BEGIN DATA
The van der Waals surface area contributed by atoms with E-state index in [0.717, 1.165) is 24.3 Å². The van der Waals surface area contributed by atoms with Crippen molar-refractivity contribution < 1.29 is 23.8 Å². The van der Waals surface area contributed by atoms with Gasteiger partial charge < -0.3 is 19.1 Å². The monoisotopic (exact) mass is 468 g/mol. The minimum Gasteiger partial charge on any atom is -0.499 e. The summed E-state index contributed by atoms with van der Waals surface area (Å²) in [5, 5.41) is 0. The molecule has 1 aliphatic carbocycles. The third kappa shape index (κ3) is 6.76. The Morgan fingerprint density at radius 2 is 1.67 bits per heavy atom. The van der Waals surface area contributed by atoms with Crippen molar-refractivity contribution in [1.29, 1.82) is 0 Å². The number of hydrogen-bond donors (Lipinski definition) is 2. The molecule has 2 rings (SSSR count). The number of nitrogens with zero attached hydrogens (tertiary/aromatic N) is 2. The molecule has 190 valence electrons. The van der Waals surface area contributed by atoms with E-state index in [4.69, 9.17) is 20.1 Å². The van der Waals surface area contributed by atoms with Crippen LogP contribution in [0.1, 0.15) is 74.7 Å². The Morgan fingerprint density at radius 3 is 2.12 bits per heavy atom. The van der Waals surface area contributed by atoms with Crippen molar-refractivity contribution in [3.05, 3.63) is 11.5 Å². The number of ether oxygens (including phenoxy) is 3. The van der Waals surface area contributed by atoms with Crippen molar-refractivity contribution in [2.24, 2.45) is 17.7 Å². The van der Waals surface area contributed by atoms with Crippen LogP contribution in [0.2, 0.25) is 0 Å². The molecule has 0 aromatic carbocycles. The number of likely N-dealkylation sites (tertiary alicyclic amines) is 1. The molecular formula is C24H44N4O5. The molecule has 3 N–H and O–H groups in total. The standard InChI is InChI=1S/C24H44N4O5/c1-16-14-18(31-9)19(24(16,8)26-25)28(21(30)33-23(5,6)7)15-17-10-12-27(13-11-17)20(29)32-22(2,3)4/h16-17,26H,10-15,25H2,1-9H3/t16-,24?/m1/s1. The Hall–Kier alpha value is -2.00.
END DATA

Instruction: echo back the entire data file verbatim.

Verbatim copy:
The van der Waals surface area contributed by atoms with E-state index in [0.717, 1.165) is 24.3 Å². The van der Waals surface area contributed by atoms with Crippen molar-refractivity contribution < 1.29 is 23.8 Å². The van der Waals surface area contributed by atoms with Gasteiger partial charge < -0.3 is 19.1 Å². The monoisotopic (exact) mass is 468 g/mol. The minimum Gasteiger partial charge on any atom is -0.499 e. The summed E-state index contributed by atoms with van der Waals surface area (Å²) in [5, 5.41) is 0. The molecule has 1 aliphatic carbocycles. The third kappa shape index (κ3) is 6.76. The Morgan fingerprint density at radius 2 is 1.67 bits per heavy atom. The van der Waals surface area contributed by atoms with Crippen molar-refractivity contribution in [1.29, 1.82) is 0 Å². The number of hydrogen-bond donors (Lipinski definition) is 2. The molecule has 2 rings (SSSR count). The number of nitrogens with zero attached hydrogens (tertiary/aromatic N) is 2. The molecule has 190 valence electrons. The van der Waals surface area contributed by atoms with E-state index in [4.69, 9.17) is 20.1 Å². The van der Waals surface area contributed by atoms with Crippen LogP contribution in [0.1, 0.15) is 74.7 Å². The Morgan fingerprint density at radius 3 is 2.12 bits per heavy atom. The van der Waals surface area contributed by atoms with Crippen molar-refractivity contribution in [3.05, 3.63) is 11.5 Å². The number of ether oxygens (including phenoxy) is 3. The van der Waals surface area contributed by atoms with Crippen molar-refractivity contribution in [2.24, 2.45) is 17.7 Å². The van der Waals surface area contributed by atoms with Crippen LogP contribution in [0.2, 0.25) is 0 Å². The molecule has 0 aromatic carbocycles. The number of likely N-dealkylation sites (tertiary alicyclic amines) is 1. The molecular formula is C24H44N4O5. The molecule has 3 N–H and O–H groups in total. The standard InChI is InChI=1S/C24H44N4O5/c1-16-14-18(31-9)19(24(16,8)26-25)28(21(30)33-23(5,6)7)15-17-10-12-27(13-11-17)20(29)32-22(2,3)4/h16-17,26H,10-15,25H2,1-9H3/t16-,24?/m1/s1. The Hall–Kier alpha value is -2.00.